When foot member 16 is in a neutral position, as shown in FIGS. 1-3, piston 62 may also be positioned in a neutral position. FIGS. 1-3 illustrate the piston's neutral position to be approximately midway between a top and a bottom of cylinder 60. This neutral position of the piston within the cylinder may be adjustable so as to increase or decrease the amount of negative pressure drawn within the socket-forming member 12 with each stride of the user. In particular, for a fixed-length tether 70, the neutral position of the piston within the cylinder depends on the position of pump 18 relative to the foot member. A pump may be provided that is adjustably attached to leg member 11. Adjusting the attachment position of the pump with respect to the leg member would thereby also adjust the position of the pump with respect to the foot member. For example, raising the attachment position of the pump to the leg member would increase the distance of the pump from the foot member. Because of the fixed length of the tether, the neutral position of the piston within the cylinder would thus be lower. For each stride of the user, the pump could be charged a greater amount, and the pump would draw an increased amount of negative pressure for each iterative rotational movement of the foot member relative to the leg member. This may accommodate maximum pumping action for users with different length strides.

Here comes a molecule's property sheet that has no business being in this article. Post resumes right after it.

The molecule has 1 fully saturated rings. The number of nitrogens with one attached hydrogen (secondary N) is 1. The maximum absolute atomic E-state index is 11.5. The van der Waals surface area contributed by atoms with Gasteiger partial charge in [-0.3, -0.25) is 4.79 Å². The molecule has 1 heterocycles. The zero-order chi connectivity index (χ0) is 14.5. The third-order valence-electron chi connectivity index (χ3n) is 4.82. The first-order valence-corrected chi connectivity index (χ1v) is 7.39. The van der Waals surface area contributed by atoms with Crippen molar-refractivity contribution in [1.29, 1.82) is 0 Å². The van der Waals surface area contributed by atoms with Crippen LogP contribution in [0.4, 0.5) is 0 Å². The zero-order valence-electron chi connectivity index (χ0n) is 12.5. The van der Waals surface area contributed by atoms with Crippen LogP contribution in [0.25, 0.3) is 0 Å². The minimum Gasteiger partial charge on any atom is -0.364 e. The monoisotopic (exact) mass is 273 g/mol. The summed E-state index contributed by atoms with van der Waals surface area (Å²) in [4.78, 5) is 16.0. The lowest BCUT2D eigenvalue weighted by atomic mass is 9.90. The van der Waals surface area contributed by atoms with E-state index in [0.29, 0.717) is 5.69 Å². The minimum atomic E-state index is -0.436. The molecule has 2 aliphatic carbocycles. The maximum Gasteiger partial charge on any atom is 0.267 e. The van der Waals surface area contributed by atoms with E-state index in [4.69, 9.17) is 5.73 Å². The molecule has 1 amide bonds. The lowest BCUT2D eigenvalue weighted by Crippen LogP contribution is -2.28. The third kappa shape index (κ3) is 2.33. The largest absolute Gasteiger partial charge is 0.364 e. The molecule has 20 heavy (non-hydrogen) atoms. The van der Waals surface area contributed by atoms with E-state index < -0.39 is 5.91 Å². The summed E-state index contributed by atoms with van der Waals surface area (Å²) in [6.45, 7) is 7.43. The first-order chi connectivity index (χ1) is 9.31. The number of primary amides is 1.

Pump 18 may further include an exhaust system 80, including a sweat efflux condensation chamber 84 and a discharge port 85. The condensation chamber may be replaced by, or supplemented with, tubing from which condensed liquid may flow out of pump 18 and away from prosthetic device 10.

A tubing system 86 may direct flow of fluid between socket-forming member 12 and pump 18, as well as provide directed flow of fluid between the various aspects of pump 18. To achieve this directed flow of fluids, tubing system 86 may be provided with a pair of one-way valves 86 a, 86 b. In the embodiment of FIGS. 1-3, valve 86 a allows passage of fluid only in a direction A. Similarly, valve 86 b allows passage of fluid only in a direction B.

As discussed above, negative pressure may be created within socket cavity 32 of socket-forming member 12 when piston 62 is displaced downwardly within cylinder 60. As foot member 16 pivots counterclockwise relative to leg member 11, the biasing mechanism (not shown) causes the piston to reciprocate upwardly within cylinder 60. Fluid within the cylinder may be vented via direction B through valve 86 b and discharge port 85, thereby charging the pump. This flow of fluid is shown by flow path f2. Due to one-way valve 86 a, little or no fluid passes into the socket-forming member 12 as a result of the piston's upstroke.